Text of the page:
The title of Mark Manson's book "The Subtle Art of Not Giving a F*ck" is misleading. Manson does not suggest we should stop caring about everything. He says that we should choose the things about which we care.
Manson speaks in a sarcastic, casual tone peppered with profanity. It is entertaining initially, but the style wears down after a while. By Chapter 3, he sounds like a stand-up comic performing on open mic night at a bowling alley. Fortunately, he tones down this schtick in later chapters.
But his sometimes childish style does not discount his advice, which is often good. Among his suggestions:
- Examine your own weaknesses and work to improve them. Accept failure and pain as necessary steps in improving yourself. The key to success is solving problems - not avoiding or denying them.
- A sense of entitlement is an inhibitor to success.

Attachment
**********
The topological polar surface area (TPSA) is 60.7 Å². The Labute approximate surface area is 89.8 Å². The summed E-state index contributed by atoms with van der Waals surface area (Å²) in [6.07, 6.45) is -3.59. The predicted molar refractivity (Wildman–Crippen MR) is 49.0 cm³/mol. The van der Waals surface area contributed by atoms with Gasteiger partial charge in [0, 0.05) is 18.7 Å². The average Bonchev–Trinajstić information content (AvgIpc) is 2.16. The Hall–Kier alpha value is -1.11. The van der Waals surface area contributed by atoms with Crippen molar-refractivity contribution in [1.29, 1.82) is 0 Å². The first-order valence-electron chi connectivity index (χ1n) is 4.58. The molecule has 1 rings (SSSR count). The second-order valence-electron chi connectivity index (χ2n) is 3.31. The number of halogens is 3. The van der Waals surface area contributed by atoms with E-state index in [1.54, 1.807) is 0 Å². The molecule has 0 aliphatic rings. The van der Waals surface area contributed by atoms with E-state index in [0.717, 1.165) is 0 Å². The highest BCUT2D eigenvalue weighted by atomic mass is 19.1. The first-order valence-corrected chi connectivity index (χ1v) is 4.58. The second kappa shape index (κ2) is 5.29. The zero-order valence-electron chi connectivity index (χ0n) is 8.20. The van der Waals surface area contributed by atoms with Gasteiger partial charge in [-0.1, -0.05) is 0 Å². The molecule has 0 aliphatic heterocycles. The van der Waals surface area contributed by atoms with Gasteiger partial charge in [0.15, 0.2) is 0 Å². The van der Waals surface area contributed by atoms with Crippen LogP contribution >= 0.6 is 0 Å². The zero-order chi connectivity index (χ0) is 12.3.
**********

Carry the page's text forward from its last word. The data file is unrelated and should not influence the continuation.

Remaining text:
- Learn to set boundaries and commit to things you really care about.
- Appreciate life and recognize that it is short and precious.
If this all sounds like common sense, you are correct. Manson's book is a collection of common-sense advice, told in a sometimes-witty manner, interspersed with anecdotes from his own life. It is a quick read with some good nuggets, one of my favourites of which is:
"To be happy we need something to solve. Happiness is therefore a form of action; it's an activity, not something that is passively bestowed upon you"
I don't give a lot of f*cks for this book, but I give a few.